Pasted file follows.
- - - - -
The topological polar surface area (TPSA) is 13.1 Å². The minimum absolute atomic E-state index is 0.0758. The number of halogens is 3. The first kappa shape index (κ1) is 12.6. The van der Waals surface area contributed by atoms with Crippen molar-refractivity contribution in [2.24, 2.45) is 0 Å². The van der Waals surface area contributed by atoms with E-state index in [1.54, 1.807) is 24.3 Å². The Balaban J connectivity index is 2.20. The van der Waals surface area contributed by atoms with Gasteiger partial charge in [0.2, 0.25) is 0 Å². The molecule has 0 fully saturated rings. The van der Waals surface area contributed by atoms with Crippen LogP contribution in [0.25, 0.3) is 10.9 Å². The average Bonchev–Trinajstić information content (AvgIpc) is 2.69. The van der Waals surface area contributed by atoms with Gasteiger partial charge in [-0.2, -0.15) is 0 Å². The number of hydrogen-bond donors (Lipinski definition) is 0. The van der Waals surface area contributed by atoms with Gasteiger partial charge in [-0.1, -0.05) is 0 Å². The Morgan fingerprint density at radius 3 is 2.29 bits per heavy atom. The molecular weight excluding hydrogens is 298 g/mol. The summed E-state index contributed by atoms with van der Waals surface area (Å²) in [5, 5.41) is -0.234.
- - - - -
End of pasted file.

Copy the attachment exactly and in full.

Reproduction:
The topological polar surface area (TPSA) is 13.1 Å². The minimum absolute atomic E-state index is 0.0758. The number of halogens is 3. The first kappa shape index (κ1) is 12.6. The van der Waals surface area contributed by atoms with Crippen molar-refractivity contribution in [2.24, 2.45) is 0 Å². The van der Waals surface area contributed by atoms with E-state index in [1.54, 1.807) is 24.3 Å². The Balaban J connectivity index is 2.20. The van der Waals surface area contributed by atoms with Gasteiger partial charge in [0.2, 0.25) is 0 Å². The molecule has 0 fully saturated rings. The van der Waals surface area contributed by atoms with Crippen LogP contribution in [0.25, 0.3) is 10.9 Å². The average Bonchev–Trinajstić information content (AvgIpc) is 2.69. The van der Waals surface area contributed by atoms with Gasteiger partial charge in [-0.2, -0.15) is 0 Å². The number of hydrogen-bond donors (Lipinski definition) is 0. The van der Waals surface area contributed by atoms with Gasteiger partial charge in [-0.1, -0.05) is 0 Å². The Morgan fingerprint density at radius 3 is 2.29 bits per heavy atom. The molecular weight excluding hydrogens is 298 g/mol. The summed E-state index contributed by atoms with van der Waals surface area (Å²) in [5, 5.41) is -0.234.